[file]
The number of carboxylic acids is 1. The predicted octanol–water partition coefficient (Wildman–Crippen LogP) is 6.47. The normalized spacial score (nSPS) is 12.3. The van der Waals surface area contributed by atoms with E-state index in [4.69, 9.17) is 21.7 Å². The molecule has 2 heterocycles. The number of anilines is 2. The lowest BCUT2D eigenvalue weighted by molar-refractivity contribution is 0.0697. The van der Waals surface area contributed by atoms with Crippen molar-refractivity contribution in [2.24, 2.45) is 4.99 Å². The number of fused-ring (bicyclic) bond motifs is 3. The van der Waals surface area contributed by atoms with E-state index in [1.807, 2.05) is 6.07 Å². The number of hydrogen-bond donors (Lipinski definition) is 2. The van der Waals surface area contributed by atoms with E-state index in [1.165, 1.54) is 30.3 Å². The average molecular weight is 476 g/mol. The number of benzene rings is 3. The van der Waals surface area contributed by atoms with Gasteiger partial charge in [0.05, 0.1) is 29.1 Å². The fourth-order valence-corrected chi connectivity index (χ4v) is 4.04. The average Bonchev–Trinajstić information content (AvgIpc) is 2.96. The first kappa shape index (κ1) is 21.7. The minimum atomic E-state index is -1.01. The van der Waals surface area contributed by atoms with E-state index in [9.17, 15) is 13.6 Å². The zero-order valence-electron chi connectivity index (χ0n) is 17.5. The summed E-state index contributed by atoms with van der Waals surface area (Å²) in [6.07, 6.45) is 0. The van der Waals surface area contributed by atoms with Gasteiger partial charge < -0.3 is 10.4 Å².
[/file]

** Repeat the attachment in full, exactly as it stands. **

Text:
The number of carboxylic acids is 1. The predicted octanol–water partition coefficient (Wildman–Crippen LogP) is 6.47. The normalized spacial score (nSPS) is 12.3. The van der Waals surface area contributed by atoms with E-state index in [4.69, 9.17) is 21.7 Å². The molecule has 2 heterocycles. The number of anilines is 2. The lowest BCUT2D eigenvalue weighted by molar-refractivity contribution is 0.0697. The van der Waals surface area contributed by atoms with Crippen molar-refractivity contribution in [2.24, 2.45) is 4.99 Å². The number of fused-ring (bicyclic) bond motifs is 3. The van der Waals surface area contributed by atoms with E-state index in [1.807, 2.05) is 6.07 Å². The number of hydrogen-bond donors (Lipinski definition) is 2. The van der Waals surface area contributed by atoms with E-state index in [1.165, 1.54) is 30.3 Å². The average molecular weight is 476 g/mol. The number of benzene rings is 3. The van der Waals surface area contributed by atoms with Gasteiger partial charge in [0.05, 0.1) is 29.1 Å². The fourth-order valence-corrected chi connectivity index (χ4v) is 4.04. The average Bonchev–Trinajstić information content (AvgIpc) is 2.96. The first kappa shape index (κ1) is 21.7. The minimum atomic E-state index is -1.01. The van der Waals surface area contributed by atoms with E-state index in [9.17, 15) is 13.6 Å². The zero-order valence-electron chi connectivity index (χ0n) is 17.5. The summed E-state index contributed by atoms with van der Waals surface area (Å²) in [6.07, 6.45) is 0. The van der Waals surface area contributed by atoms with Gasteiger partial charge < -0.3 is 10.4 Å².